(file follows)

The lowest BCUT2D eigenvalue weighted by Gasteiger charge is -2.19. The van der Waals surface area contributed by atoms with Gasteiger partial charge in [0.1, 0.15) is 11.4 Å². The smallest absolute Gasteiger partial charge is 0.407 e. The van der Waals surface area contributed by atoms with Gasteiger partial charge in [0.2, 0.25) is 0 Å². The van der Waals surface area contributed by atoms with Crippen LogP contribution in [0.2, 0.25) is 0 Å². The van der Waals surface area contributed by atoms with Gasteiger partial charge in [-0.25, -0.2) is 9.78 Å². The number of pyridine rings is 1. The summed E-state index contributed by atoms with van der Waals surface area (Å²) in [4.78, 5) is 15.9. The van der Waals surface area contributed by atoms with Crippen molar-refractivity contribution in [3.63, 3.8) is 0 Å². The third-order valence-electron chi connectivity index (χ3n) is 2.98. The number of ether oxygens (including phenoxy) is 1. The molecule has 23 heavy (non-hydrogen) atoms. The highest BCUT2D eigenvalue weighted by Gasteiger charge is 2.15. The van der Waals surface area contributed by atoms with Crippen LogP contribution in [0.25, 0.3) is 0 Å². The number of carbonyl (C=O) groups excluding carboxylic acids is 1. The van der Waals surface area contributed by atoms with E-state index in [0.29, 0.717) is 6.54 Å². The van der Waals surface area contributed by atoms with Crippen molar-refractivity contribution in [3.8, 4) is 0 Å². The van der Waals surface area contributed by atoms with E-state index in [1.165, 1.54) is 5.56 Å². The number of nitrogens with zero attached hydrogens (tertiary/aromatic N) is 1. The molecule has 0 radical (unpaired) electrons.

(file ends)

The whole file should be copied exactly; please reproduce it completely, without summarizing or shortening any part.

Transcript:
The lowest BCUT2D eigenvalue weighted by Gasteiger charge is -2.19. The van der Waals surface area contributed by atoms with Gasteiger partial charge in [0.1, 0.15) is 11.4 Å². The smallest absolute Gasteiger partial charge is 0.407 e. The van der Waals surface area contributed by atoms with Gasteiger partial charge in [0.2, 0.25) is 0 Å². The van der Waals surface area contributed by atoms with Crippen LogP contribution in [0.2, 0.25) is 0 Å². The van der Waals surface area contributed by atoms with Gasteiger partial charge in [-0.25, -0.2) is 9.78 Å². The number of pyridine rings is 1. The summed E-state index contributed by atoms with van der Waals surface area (Å²) in [4.78, 5) is 15.9. The van der Waals surface area contributed by atoms with Crippen molar-refractivity contribution in [3.63, 3.8) is 0 Å². The third-order valence-electron chi connectivity index (χ3n) is 2.98. The number of ether oxygens (including phenoxy) is 1. The molecule has 23 heavy (non-hydrogen) atoms. The highest BCUT2D eigenvalue weighted by Gasteiger charge is 2.15. The van der Waals surface area contributed by atoms with Crippen LogP contribution in [0.25, 0.3) is 0 Å². The number of carbonyl (C=O) groups excluding carboxylic acids is 1. The van der Waals surface area contributed by atoms with E-state index in [0.29, 0.717) is 6.54 Å². The van der Waals surface area contributed by atoms with Crippen molar-refractivity contribution in [3.8, 4) is 0 Å². The van der Waals surface area contributed by atoms with E-state index in [1.165, 1.54) is 5.56 Å². The number of nitrogens with zero attached hydrogens (tertiary/aromatic N) is 1. The molecule has 0 radical (unpaired) electrons.